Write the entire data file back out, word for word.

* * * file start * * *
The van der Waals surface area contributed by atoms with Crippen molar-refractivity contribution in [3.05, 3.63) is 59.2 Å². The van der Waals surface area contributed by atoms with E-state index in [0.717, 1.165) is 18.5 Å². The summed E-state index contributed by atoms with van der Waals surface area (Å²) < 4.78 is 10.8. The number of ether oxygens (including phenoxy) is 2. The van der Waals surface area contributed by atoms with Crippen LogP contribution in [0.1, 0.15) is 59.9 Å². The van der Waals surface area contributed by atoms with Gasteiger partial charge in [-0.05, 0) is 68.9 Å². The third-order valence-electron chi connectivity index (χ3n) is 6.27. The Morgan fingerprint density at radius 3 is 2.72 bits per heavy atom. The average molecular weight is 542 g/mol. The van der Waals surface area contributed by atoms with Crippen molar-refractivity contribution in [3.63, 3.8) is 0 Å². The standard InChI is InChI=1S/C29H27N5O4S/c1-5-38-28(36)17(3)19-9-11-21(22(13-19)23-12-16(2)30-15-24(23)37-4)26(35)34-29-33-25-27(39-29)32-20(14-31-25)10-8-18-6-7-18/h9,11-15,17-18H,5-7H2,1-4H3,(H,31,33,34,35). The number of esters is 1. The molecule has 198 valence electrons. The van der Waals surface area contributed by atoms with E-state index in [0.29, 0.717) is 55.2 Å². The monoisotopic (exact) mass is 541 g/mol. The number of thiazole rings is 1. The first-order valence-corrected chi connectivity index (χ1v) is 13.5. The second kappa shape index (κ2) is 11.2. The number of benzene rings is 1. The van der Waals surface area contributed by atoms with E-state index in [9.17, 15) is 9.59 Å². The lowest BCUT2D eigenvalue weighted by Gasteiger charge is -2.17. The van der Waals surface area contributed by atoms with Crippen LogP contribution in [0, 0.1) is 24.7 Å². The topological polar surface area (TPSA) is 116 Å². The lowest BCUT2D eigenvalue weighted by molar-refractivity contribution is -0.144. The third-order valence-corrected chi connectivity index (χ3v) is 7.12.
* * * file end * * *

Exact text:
The van der Waals surface area contributed by atoms with Crippen molar-refractivity contribution in [3.05, 3.63) is 59.2 Å². The van der Waals surface area contributed by atoms with E-state index in [0.717, 1.165) is 18.5 Å². The summed E-state index contributed by atoms with van der Waals surface area (Å²) < 4.78 is 10.8. The number of ether oxygens (including phenoxy) is 2. The van der Waals surface area contributed by atoms with Crippen LogP contribution in [0.1, 0.15) is 59.9 Å². The van der Waals surface area contributed by atoms with Gasteiger partial charge in [-0.05, 0) is 68.9 Å². The third-order valence-electron chi connectivity index (χ3n) is 6.27. The Morgan fingerprint density at radius 3 is 2.72 bits per heavy atom. The average molecular weight is 542 g/mol. The van der Waals surface area contributed by atoms with Crippen molar-refractivity contribution in [3.63, 3.8) is 0 Å². The standard InChI is InChI=1S/C29H27N5O4S/c1-5-38-28(36)17(3)19-9-11-21(22(13-19)23-12-16(2)30-15-24(23)37-4)26(35)34-29-33-25-27(39-29)32-20(14-31-25)10-8-18-6-7-18/h9,11-15,17-18H,5-7H2,1-4H3,(H,31,33,34,35). The number of esters is 1. The molecule has 198 valence electrons. The van der Waals surface area contributed by atoms with E-state index in [0.29, 0.717) is 55.2 Å². The monoisotopic (exact) mass is 541 g/mol. The number of thiazole rings is 1. The first-order valence-corrected chi connectivity index (χ1v) is 13.5. The second kappa shape index (κ2) is 11.2. The number of benzene rings is 1. The van der Waals surface area contributed by atoms with E-state index in [9.17, 15) is 9.59 Å². The lowest BCUT2D eigenvalue weighted by Gasteiger charge is -2.17. The van der Waals surface area contributed by atoms with Crippen LogP contribution in [0, 0.1) is 24.7 Å². The topological polar surface area (TPSA) is 116 Å². The lowest BCUT2D eigenvalue weighted by molar-refractivity contribution is -0.144. The third-order valence-corrected chi connectivity index (χ3v) is 7.12.